The parking lot was empty at 8. The snow had stopped hours ago. A plow had come and scraped the road mostly clear. It was maybe 30 degrees, and I was sitting cross-legged in the back of my Subaru watching fresh flakes blow off the tree limbs and sucking down the last few gulps of my coffee. I was trying to muster some motivation.
It was well past time for some hiking and running through the woods. Sadly, it was my first real jaunt through the woods this winter. I’d been lazy and not actually looking forward to it all that much.
So slowly, I started jogging to the trail, watching my step and kind of hoping I could just get it over with. It was cold, windy and way less appealing than coffee in my kitchen.
This trail, like most, starts from a low point and climbs, burning your legs and lungs before leveling off. I get why hiking in the winter is not everyone’s idea of a great way to spend a morning.
But hear me out because it might be the best time you can spend.
Consider a couple things.
- No ticks or mosquitoes.
- No snakes. (That’s a bonus for me)
- No crowds.
- No noise
Maybe the biggest thing, though, is it’s just different. Everything is different, all the things you’re accustomed to change. The trail changes, the footing, the views, the sounds, just the feel … are different. I noticed once I got into a little rhythm how each step felt softer and more forgiving, thanks to the fresh coat. It sound predictable to talk about the peacefulness of the woods after a snowfall, but spend some doing it and then come see me. A few miles in, a squall started and snow swirled as visibility decreased. All of a sudden you’re in a snow globe, trotting along, soaking in a scene you’ll can’t find on Facebook. Many of us struggle to spend the time doing the things we love. It’s hard to find the time – let alone the motivation to trudge out of the house and into the forest in January.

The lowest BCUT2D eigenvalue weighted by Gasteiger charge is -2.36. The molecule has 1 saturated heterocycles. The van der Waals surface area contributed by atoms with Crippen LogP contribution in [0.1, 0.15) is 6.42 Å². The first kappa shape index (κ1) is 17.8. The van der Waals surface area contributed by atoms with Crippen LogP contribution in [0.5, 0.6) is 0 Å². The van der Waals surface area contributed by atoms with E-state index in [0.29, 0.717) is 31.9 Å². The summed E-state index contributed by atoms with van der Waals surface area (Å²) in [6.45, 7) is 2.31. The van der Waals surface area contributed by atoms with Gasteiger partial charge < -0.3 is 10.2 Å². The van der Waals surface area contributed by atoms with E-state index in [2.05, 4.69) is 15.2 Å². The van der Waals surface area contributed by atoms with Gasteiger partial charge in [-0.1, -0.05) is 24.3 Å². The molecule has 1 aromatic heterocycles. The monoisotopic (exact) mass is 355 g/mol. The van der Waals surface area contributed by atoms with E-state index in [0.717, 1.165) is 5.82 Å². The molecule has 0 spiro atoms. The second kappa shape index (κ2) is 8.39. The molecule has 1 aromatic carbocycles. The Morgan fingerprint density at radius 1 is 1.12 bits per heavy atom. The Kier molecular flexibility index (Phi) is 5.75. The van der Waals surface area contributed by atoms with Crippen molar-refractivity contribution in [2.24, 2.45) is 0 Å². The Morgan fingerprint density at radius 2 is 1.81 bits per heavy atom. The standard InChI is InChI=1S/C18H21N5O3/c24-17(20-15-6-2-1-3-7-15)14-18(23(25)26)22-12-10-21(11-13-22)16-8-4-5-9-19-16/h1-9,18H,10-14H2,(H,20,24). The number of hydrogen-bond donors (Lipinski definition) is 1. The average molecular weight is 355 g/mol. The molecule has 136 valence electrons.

But I’m here to say it’s worth it. The trip is worth your time. Soak in the winter scene and breathe in that cold air and step out of your comfort zone. It doesn’t take any special skill to hike in the winter. It takes nothing more than a willingness to see something new. And socks, bring warm wool socks. In fact, bring a second pair to slip into for the ride home. You’ll thank me for that tip.
Chad Sebring is the news editor at The Times-Tribune. He has been a journalist for roughly 20 years, having joined The Scranton Times in 1999. He has won several state and national awards for headline writing, design and photography. Chad lives in Clarks Summit with his beautiful daughter, Sophie. Contact: email@example.com; 570-348-9100 x3486; @chadsebring